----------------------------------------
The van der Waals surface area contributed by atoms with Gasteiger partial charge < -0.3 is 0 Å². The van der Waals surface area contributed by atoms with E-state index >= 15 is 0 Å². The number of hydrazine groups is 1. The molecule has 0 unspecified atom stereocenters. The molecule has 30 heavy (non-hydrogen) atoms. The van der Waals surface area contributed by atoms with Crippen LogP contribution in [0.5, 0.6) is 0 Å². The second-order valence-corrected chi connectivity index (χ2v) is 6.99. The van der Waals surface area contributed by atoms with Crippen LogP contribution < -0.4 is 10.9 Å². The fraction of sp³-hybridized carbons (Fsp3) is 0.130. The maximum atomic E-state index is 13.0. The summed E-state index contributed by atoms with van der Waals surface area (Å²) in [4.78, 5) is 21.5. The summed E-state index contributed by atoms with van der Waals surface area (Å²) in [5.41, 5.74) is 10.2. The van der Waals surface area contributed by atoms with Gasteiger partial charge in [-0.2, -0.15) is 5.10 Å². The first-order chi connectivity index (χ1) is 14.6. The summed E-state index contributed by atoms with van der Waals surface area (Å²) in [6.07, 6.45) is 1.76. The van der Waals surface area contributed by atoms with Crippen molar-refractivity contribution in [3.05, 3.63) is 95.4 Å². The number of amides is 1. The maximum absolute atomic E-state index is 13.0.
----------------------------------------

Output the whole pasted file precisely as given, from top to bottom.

The van der Waals surface area contributed by atoms with Gasteiger partial charge < -0.3 is 0 Å². The van der Waals surface area contributed by atoms with E-state index >= 15 is 0 Å². The number of hydrazine groups is 1. The molecule has 0 unspecified atom stereocenters. The molecule has 30 heavy (non-hydrogen) atoms. The van der Waals surface area contributed by atoms with Crippen LogP contribution in [0.5, 0.6) is 0 Å². The second-order valence-corrected chi connectivity index (χ2v) is 6.99. The van der Waals surface area contributed by atoms with Crippen LogP contribution < -0.4 is 10.9 Å². The fraction of sp³-hybridized carbons (Fsp3) is 0.130. The maximum atomic E-state index is 13.0. The summed E-state index contributed by atoms with van der Waals surface area (Å²) in [4.78, 5) is 21.5. The summed E-state index contributed by atoms with van der Waals surface area (Å²) in [5.41, 5.74) is 10.2. The van der Waals surface area contributed by atoms with Gasteiger partial charge in [-0.2, -0.15) is 5.10 Å². The first-order chi connectivity index (χ1) is 14.6. The summed E-state index contributed by atoms with van der Waals surface area (Å²) in [6.07, 6.45) is 1.76. The van der Waals surface area contributed by atoms with Crippen molar-refractivity contribution in [3.05, 3.63) is 95.4 Å². The number of amides is 1. The maximum absolute atomic E-state index is 13.0.